Claims to recover unpaid council tax are subject to a 6 year limitation period contained in the Council Tax (Administration and Enforcement) Regulations 1992 (SI 1992/613), specifically reg.34 (3). Reg 34(3) reads, so far as is relevant:
‘…no application may be instituted in respect of a sum after the period of six years beginning with the day on which it became due under Part V.’
The application for a liabilty order must be made within 6 years starting with the day the council tax became due. Another way of putting this is, as Lloyd LJ said in Bolsover District Council v Ashfield Nominees Ltd  EWCA Civ 1129  Bus LR 492, at paragraph 1:
‘A liability order is limited to amounts of council tax which became due within the period of six years before the application to the magistrates' court.’
By analogy, this time limit applies to the ability to found a bankruptcy petition or winding up petition on due but unpaid council tax. At paragraph 34, Lloyds LJ said:
‘I accept that, whereas unpaid council tax can rank as a debt for the purposes of the Insolvency Act 1986 even if no liability order has been made, this is subject to the proviso that, if the tax fell due for payment more than six years previously, so that a liability order could no longer be applied for in respect of that sum, it would not be a valid debt for the purposes of insolvency proceedings. That is no more than an application of the 1992 Regulations by analogy.’
It is interesting to note that a similar regulation applies to National Non-Domestic Rates (NNDR or Business Rates), namely, reg.12(3), which reads so far as relevant:
‘…no application may be instituted in respect of a sum after the period of 6 years beginning with the day on which it became due under Part II.’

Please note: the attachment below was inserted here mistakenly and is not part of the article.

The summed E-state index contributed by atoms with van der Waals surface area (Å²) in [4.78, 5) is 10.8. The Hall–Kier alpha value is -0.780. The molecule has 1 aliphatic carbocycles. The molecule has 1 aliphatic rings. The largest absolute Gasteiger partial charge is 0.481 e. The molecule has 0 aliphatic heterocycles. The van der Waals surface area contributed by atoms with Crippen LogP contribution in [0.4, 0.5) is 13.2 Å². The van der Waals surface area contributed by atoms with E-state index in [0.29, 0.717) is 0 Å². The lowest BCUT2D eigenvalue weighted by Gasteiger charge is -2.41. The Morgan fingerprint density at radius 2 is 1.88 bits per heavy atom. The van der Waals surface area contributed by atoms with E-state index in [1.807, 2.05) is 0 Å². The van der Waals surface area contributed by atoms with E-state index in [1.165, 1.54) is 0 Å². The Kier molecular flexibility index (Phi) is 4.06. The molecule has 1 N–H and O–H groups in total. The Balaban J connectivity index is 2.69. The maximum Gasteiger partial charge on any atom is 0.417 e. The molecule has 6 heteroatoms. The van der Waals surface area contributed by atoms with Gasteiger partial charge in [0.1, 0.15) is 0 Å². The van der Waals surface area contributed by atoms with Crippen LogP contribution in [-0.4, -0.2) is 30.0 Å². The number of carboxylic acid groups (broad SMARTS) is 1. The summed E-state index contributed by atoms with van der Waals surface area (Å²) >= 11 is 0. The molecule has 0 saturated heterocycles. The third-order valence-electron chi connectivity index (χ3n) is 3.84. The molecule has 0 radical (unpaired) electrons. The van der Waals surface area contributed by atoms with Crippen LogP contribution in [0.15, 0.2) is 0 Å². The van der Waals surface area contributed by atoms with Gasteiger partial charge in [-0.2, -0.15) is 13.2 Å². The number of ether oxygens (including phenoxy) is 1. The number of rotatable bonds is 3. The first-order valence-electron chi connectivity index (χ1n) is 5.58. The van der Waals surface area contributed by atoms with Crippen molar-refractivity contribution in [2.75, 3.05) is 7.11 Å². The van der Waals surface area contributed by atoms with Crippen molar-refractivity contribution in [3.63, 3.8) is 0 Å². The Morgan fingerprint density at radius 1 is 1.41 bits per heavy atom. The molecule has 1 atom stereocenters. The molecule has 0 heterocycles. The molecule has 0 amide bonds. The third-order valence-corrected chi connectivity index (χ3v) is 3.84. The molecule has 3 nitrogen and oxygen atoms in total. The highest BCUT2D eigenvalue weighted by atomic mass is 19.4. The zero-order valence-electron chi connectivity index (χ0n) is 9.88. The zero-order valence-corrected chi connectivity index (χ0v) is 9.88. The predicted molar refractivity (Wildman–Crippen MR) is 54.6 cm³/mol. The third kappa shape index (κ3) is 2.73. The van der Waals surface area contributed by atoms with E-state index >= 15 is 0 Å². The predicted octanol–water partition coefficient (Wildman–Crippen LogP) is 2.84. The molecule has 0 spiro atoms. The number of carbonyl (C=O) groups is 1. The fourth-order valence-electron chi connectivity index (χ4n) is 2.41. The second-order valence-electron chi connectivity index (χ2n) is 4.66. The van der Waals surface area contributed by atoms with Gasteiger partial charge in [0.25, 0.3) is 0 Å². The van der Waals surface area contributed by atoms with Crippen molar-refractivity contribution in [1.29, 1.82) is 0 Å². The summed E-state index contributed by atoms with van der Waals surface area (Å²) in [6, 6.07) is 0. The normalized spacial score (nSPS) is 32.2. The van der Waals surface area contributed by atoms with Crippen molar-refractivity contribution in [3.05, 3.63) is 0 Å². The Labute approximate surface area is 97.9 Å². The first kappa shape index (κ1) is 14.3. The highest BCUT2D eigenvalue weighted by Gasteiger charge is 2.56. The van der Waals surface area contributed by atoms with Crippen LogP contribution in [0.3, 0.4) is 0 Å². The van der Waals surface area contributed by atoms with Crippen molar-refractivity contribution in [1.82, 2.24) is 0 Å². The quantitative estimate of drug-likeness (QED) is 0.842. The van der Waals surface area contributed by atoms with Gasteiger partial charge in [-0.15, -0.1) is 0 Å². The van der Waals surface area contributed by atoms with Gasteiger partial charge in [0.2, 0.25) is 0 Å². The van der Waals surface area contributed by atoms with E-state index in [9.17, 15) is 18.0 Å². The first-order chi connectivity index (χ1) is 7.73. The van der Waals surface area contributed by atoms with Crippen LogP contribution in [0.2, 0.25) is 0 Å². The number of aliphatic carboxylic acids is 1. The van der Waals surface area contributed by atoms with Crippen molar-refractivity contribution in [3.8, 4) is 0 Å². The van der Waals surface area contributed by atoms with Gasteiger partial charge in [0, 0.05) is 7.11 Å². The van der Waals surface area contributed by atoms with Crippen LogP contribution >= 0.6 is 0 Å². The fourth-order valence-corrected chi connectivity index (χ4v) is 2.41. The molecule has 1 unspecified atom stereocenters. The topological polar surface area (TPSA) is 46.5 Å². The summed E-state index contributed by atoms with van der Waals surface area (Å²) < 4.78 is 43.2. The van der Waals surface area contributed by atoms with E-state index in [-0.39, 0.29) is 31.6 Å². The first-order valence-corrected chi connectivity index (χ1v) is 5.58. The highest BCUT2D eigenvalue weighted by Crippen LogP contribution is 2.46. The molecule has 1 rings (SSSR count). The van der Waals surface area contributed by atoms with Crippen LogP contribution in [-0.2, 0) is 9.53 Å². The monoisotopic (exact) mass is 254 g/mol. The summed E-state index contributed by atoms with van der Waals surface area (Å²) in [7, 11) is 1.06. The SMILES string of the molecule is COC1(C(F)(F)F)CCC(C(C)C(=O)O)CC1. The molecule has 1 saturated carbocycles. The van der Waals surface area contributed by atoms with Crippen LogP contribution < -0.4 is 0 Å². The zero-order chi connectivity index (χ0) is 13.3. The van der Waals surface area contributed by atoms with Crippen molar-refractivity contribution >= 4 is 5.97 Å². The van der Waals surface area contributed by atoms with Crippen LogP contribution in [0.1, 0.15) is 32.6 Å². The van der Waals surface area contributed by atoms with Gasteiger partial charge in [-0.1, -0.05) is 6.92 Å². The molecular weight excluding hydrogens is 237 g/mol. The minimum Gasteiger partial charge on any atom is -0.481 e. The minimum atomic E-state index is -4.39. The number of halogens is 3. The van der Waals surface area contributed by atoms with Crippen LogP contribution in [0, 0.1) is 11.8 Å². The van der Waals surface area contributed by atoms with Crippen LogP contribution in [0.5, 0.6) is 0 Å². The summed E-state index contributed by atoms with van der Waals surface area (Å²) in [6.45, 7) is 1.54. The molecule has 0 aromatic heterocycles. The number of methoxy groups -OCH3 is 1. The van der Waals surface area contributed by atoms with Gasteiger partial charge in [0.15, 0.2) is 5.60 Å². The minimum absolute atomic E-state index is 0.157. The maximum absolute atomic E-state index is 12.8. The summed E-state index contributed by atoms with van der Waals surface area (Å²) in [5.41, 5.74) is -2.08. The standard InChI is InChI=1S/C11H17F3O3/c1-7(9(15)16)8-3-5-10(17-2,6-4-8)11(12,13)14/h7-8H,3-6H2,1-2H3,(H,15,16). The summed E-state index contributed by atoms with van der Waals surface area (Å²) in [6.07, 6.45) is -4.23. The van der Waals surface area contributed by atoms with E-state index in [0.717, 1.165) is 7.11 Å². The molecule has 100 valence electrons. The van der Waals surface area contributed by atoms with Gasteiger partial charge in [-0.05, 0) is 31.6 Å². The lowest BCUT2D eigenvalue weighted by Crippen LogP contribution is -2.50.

In Re Karnos Property Co. Ltd (1989) 5 B.C.C. 14 (1988), Mervyn Davies J heard a case in which it was conceded by the Local Authority/Billing Authority that, after 6 years, the Local Authority/Billing Authority ceased to be a creditor of the ratepayer for the purposes of presenting a winding up petition. Mervyin Davies J said, at 17-18:
'[Counsel for the local authority] conceded, as I understand, that rates unpaid for six years and never the subject of a distress warrant were irrecoverable in any way; so that the local authority ceases to be a creditor and thus may not petition. But, said [Counsel for the local authority], once a distress warrant has been obtained it remains always available for execution and thus preserves the local authority its character as a creditor and ever able to petition. I do not accept this submission. If one assumes that the two distress warrants issued in this case remain available to the local authority, I do not think it follows that the provisions of the Limitation Acts that I have mentioned do not operate to stop the presentation of a petition. The effect of sec. 2(1) of the 1939 Act (or sec. 9(1) of the 1980 Act) is that a petition may not be presented if six years have passed since the rates were demanded. There is nothing there to qualify the position if a distress warrant happens to be current. A petition lies not because a distress warrant has been or may be issued but because a local authority is a “creditor” as that word is and has been used in the Companies Acts...'
SIMON HILL © 2021
33 BEDFORD ROW
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